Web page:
U.S. President Barrack Obama tells defense chiefs from 20 nations he is ''deeply concerned about the situation in and around the Syrian town of Kobani.'' Rough Cut (no reporter narration).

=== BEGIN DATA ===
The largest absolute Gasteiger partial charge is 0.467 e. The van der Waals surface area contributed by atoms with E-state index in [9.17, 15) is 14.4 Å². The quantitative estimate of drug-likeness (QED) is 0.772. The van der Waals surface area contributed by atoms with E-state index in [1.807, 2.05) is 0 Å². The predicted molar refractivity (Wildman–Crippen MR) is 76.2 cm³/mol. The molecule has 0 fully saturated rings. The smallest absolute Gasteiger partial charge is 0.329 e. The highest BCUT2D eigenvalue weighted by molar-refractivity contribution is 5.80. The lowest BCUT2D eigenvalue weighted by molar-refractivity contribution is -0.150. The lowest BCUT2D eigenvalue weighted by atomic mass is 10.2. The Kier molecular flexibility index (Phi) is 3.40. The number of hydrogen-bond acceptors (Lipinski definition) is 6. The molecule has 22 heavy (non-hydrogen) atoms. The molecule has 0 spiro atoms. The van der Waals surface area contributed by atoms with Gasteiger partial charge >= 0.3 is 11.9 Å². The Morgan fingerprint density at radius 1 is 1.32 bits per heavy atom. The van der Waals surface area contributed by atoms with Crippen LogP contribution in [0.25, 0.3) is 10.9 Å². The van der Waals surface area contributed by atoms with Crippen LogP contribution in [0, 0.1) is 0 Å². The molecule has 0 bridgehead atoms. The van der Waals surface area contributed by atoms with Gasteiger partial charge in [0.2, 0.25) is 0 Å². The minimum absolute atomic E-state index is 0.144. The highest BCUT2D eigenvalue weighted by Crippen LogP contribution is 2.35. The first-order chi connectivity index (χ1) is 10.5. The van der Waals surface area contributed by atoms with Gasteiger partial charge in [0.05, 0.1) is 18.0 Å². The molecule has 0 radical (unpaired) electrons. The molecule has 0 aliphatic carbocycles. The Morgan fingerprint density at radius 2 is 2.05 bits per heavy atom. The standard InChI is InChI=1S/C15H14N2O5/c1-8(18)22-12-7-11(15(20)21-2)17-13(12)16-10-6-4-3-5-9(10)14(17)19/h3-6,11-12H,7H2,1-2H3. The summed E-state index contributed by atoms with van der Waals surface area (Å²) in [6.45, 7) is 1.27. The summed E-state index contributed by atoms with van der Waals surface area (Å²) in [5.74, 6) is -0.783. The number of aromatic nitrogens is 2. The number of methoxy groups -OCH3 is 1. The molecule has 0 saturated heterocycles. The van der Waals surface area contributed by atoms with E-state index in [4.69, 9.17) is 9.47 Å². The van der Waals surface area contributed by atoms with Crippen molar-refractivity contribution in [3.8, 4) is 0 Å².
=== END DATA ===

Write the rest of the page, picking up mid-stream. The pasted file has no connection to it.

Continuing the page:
ROUGH CUT (NO REPORTER NARRATION) STORY: U.S. President Barack Obama told defense chiefs from some 20 countries on Tuesday that he is deeply concerned about the Islamic State assault on the Syrian town of Kobani and that the United States would keep launching air strikes in the area. Obama, addressing the defense chiefs in a conference room at the Joint Base Andrews military air base outside Washington also said he is concerned about the Islamic State push in Iraq's Anbar province. He predicted a "long-term campaign" against the militant group and declared the U.S. and allied goal is to destroy Islamic State so it no longer represents a threat in the region or to the world. He said the campaign will include progress and setbacks. Separately, Obama said "the world as a whole is not doing enough" to contain the Ebola threat and that it must be stopped at its source in Africa. He said the U.S. healthcare system is strong enough that an Ebola epidemic in the United States is highly unlikely.